The Regulations require the push out statements to be furnished expeditiously for all adjustments that are finally determined more than 60 days from the end of the calendar year—this is due to the fact that the additional reporting year tax is required to be paid with the return for the year in which the statement is furnished.
Section 6226(b)(4) provides that a partnership or S corporation that receives a statement under section 6226(a)(2) must file a partnership adjustment tracking report with the IRS and furnish statements under rules similar to the rules of section 6226(a)(2). If the partnership or S corporation fails to furnish such statements, the partnership or S corporation must compute and pay an imputed underpayment under rules similar to the rules of section 6225.
In the case of a tiered structure, under §301.6226-3(e)(3)(ii), pass-through partners are required to furnish statements to their affected partners no later than the extended due date for the return for the adjustment year of the audited partnership.
§301.6226-3(e)(1) provides that each pass-through partner that is furnished a statement described in §301.6226-2 with respect to adjustments of an audited partnership must file and furnish statements to its affected partners. Affected partners are persons that held an interest in the pass-through partner at any time during the taxable year of the pass-through partner to which the adjustments in the statement relate. Consistent with section 6226(b)(4)(B), §301.6226-3(e)(3)(ii) provides that a pass-through partner must furnish such statements no later than the extended due date for the return for the adjustment year of the audited partnership.
Section 6226(b)(4)(B) expressly provides that statements under section 6226(b)(4)(A) “shall be furnished by not later than the due date for the return for the adjustment year of the audited partnership.” The statute does not provide for an extension beyond the extended due date of the adjustment year return. Under §301.6226-3(e)(3)(ii), the adjustment year return due date is the extended due date under section 6081 regardless of whether the audited partnership is required to file a return for the adjustment year or timely files a request for an extension under section 6081 and the regulations thereunder. The regulations do not provide for discretionary extensions of the time period set forth in §301.6226-3(e)(3)(ii).
Under §301.6226-3(e)(3)(iii), each statement furnished by a pass-through partner must include correct information concerning certain enumerated items. These items include the name and TIN of the affected partner to whom the statement is being furnished as well as any other information required by forms, instructions, and other guidance prescribed by the IRS.
The regulations require that a push out statement furnished under §301.6226-3(e) include the partner’s TIN “or alternative form of identification as prescribed by forms, instructions, or other guidance.” See also §301.6226-2(e) (imposing the same requirement for push out statements furnished to reviewed year partners). In addition, the election under §301.6226-1 by the audited partnership must include the TIN “or alternative form of identification as prescribed by forms, instructions, or other guidance” for each reviewed year partner of the partnership. See §301.6226-1(c)(3)(ii).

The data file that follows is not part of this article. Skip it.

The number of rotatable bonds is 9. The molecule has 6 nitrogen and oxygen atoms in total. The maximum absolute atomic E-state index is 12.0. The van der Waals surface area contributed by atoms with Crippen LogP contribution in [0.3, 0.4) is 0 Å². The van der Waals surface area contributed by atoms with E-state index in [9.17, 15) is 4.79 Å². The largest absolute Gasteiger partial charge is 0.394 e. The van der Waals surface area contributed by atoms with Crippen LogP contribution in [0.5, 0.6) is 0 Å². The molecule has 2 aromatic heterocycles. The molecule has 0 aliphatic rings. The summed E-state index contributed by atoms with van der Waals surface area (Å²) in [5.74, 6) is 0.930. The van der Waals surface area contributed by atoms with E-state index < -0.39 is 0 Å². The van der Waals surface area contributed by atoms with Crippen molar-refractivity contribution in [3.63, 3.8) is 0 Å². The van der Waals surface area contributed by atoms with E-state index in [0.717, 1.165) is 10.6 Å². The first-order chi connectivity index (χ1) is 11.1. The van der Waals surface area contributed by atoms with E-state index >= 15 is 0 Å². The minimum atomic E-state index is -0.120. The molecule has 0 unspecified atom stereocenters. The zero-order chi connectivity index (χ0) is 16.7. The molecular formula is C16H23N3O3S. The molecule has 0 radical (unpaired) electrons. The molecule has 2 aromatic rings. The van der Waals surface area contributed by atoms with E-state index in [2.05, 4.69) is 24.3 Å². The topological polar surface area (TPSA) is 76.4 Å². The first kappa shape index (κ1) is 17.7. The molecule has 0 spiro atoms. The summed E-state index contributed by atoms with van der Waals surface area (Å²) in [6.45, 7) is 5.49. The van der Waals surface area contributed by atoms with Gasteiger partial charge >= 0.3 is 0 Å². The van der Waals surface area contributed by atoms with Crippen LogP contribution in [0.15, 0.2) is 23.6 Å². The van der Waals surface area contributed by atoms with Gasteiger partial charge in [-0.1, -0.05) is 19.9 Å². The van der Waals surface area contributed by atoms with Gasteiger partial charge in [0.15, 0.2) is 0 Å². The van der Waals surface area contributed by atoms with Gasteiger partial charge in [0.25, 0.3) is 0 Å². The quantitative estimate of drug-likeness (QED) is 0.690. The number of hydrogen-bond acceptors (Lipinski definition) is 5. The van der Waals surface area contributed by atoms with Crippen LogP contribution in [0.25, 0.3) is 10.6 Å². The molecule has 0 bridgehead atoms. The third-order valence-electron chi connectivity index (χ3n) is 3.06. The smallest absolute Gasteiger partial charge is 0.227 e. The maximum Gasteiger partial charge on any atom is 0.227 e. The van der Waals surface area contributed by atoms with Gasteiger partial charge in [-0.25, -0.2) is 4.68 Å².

§301.6226-3(e)(3)(iii)(M) provide that the information required to be included in statements furnished to affected partners regarding the applicability of penalties, additions to tax, or additional amounts are the determinations made at the audited partnership level pertaining to the applicability of penalties, additions to tax, or additional amounts. This is consistent with the concept that the applicability of penalties is determined at the audited partnership level and that penalties attach to adjustments as they are pushed out through the tiers. An affected partner that pays an imputed underpayment or additional reporting year tax independently determines the amount of any penalty applicable to adjustments that are taken into account by the affected partner. §301.6226-3(e)(4)(iv)(B) provides that when determining interest on an imputed underpayment paid by a pass-through partner, the imputed underpayment is treated as if it were a correction amount for the first affected year. This conforms §301.6226-3(e)(4)(iv)(B) with the language in §301.6226-3(c) regarding interest on correction amounts.
Reasonable Diligence in Identifying Correct Address of Reviewed Year Partner.
Under §301.6226-2(b)(2), a partnership must furnish statements to each reviewed year partner in accordance with the forms, instructions, and other guidance prescribed by the IRS. If the partnership mails the statement, the partnership must mail the statement to the current or last address of the reviewed year partner that is known to the partnership. If a statement is returned as undeliverable, the partnership must undertake reasonable diligence to identify a correct address for the reviewed year partner to which the statement relates. §301.6226-2(b)(2).
In addition, the final regulations under §301.6226-2(b)(2) clarify that if after undertaking reasonable diligence the partnership identifies a correct address for the reviewed year partner, the partnership must mail the statement to the reviewed year partner at that correct address.